"a fish, a barrel, and a smoking gun"
for 4 January 1996. Updated every WEEKDAY.

Hit & Run XV

[EarthLink Ad]

Our moms think we're clever.

Somehow, though, we don't feel

very clever as we try to

decipher the complex textual and

iconographic interplay of

EarthLink Network's latest print

ad: "Sure, there was life on the

Internet before TotalAccess[tm],"

we're told, "It just sucked."

Followed by the dead fish. Now,

would this be a tip of the hat,

unconscious assimilation, egregious

trademark violation, a cheap

ploy to get mentioned in Suck,

or simply more evidence of our

well-explored predilection

towards solipsism? No matter,

we're too excited over our

spanking new logo to muster up a

temper tantrum...


[The Future of the Web]

Continuing in our descent, we

just had to bow our heads and

have a good cry when we saw the

cover blurb on this week's

SF Weekly. Some of you might

recall editor Jack Shafer's

Nov. 1 exploration into the wit,

wisdom, and scatological panache

that is suck.com - to date, he's

the only journalist that's been

crazed enough to brave the

all-nighter Suck regimen.


[The Future]

Well, to the extent that our

heads swelled from that issue's

cover proclamation of Suck being

the "future of the Web," we've

suffered a massive deflating

over this week's proclamation of

a new future, albeit non-Web. No

hard feelings, though - if we

knew any tricks for getting our

hands around the throat of the

future, we'd choke until our

fingers were as blue as its

neck, too.



Although most restaurants must

grapple with the obvious problem

of titillating a net viewership

with their saucy dishes, it was

only a question of time before

a clever marketer took both

matters and reader surveys into

hand and made the weighty

observation that the average

heavy-use web surfer is

essentially a higher-tech

reincarnation of your typical

Hooters patron.



Hooters has been so kind as to

provide us with all the class

their establishment has to

offer, online. From creation

myth to information on creating

your own booming franchise, the

whole Hooters experience is

delivered. But don't yet start

beating your chest - they haven't

forgotten the real reason you

stopped by, and we all know it

wasn't the food. If you're not

turned on by men working in the



[Animal Buns]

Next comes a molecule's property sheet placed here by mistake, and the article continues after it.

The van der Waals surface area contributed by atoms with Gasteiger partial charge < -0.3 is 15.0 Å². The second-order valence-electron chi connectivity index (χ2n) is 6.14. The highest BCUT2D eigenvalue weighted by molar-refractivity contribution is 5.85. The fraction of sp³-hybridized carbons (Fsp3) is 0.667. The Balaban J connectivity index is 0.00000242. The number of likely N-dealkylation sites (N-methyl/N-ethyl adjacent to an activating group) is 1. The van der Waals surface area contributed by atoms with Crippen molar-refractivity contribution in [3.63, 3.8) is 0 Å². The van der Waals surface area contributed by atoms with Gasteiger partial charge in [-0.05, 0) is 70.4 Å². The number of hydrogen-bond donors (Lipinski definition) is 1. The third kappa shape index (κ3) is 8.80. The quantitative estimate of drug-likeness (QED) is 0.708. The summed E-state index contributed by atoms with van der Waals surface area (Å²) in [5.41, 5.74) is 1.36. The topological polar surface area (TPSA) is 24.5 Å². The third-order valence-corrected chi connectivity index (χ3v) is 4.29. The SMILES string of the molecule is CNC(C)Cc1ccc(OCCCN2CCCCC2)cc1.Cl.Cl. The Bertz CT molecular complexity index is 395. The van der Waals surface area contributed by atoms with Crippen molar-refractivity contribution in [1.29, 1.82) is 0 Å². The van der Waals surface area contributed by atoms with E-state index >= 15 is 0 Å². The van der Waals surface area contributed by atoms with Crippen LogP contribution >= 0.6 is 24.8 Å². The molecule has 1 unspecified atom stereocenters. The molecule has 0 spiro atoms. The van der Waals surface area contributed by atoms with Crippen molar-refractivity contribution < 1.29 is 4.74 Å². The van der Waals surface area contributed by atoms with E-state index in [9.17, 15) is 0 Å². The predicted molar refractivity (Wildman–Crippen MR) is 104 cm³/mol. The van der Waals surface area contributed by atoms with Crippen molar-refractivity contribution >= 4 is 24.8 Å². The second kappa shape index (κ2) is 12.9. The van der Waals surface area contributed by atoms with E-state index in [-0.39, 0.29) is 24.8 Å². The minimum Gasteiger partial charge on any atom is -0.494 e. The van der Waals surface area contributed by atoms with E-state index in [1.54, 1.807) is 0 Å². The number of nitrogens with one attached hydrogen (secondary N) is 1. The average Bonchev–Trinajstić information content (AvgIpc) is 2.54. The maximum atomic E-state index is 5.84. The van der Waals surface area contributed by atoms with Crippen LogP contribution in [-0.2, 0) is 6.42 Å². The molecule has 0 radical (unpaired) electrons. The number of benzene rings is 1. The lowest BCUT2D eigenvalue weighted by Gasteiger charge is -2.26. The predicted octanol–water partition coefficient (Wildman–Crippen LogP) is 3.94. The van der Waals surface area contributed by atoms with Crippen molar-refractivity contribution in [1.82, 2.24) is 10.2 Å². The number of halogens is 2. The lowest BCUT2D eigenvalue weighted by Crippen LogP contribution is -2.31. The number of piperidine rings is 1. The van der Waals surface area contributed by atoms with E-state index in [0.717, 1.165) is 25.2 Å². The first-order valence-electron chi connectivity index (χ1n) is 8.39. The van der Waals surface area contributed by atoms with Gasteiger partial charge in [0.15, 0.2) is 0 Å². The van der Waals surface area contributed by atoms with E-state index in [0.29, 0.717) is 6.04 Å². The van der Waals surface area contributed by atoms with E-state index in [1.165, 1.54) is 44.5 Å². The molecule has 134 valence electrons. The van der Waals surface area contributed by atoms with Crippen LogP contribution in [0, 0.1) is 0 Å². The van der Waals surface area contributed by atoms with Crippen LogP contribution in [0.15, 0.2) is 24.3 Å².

From tits to ass: produced for

the first time last year by the

San Diego Zoo, the Animal Buns

calendar sold out in 60 days.

Billed as a "tasteful,

behind-the-scenes look at

animals," we think it spanks of

anything butt: Animal Buns

provides desperate gift-givers

with traditionally safe cute

animal shots, and inserts a

little cheek, placing the

product somewhere in the area of

"hip." Heeding the Designer

Imposters maxim, desire often

exists on a continuum. If you

like these images, you'll love

learning more about fellating a

stallion (of the non-Homo

sapien variety).



After 10 years of being a

solution in search of a problem,

ISDN has finally hit the big

time as the connection of choice

for bandwidth-hungry Web

junkies. Of course, with new

competition arriving on the

scene in the form of cable

modems, you'd figure that the

telcos would be eager to hold on

to their early lead. Which makes

PacBell's and US West's recent

filings to raise their rates on

ISDN services all the more

perplexing. US West wants to

triple its flat rate price,

while PacBell hopes to eliminate

flat rate ISDN for home use

completely, making ISDN the

newest zero-sum game - now that

hardware has become affordable,

the connection won't be. At

least the early adopters can

spout a new lame acronym

expansion: from It Still Does

Nothing to I Spend Dough



[Vienna Sausages]

We were tiring of the gifts of

Petrus, so when ZUG sent us

Vienna Sausages (inside an

appropriately labeled "Caution:

Vienna Sausages Enclosed" tyvek

mailer), we were nothing but

flattered. Until we discovered

Wired received 80 or so of the

decaying little links, to our 3.

ZUG's complaint? That ZUG never

received a full-page Wired

spread, while Suck did. A hint,

John: never send folks you're

trying to impress rotting

vegetables or dead meat. Use the

tried and true classic instead:

cash, wadded up into little


courtesy of the Sucksters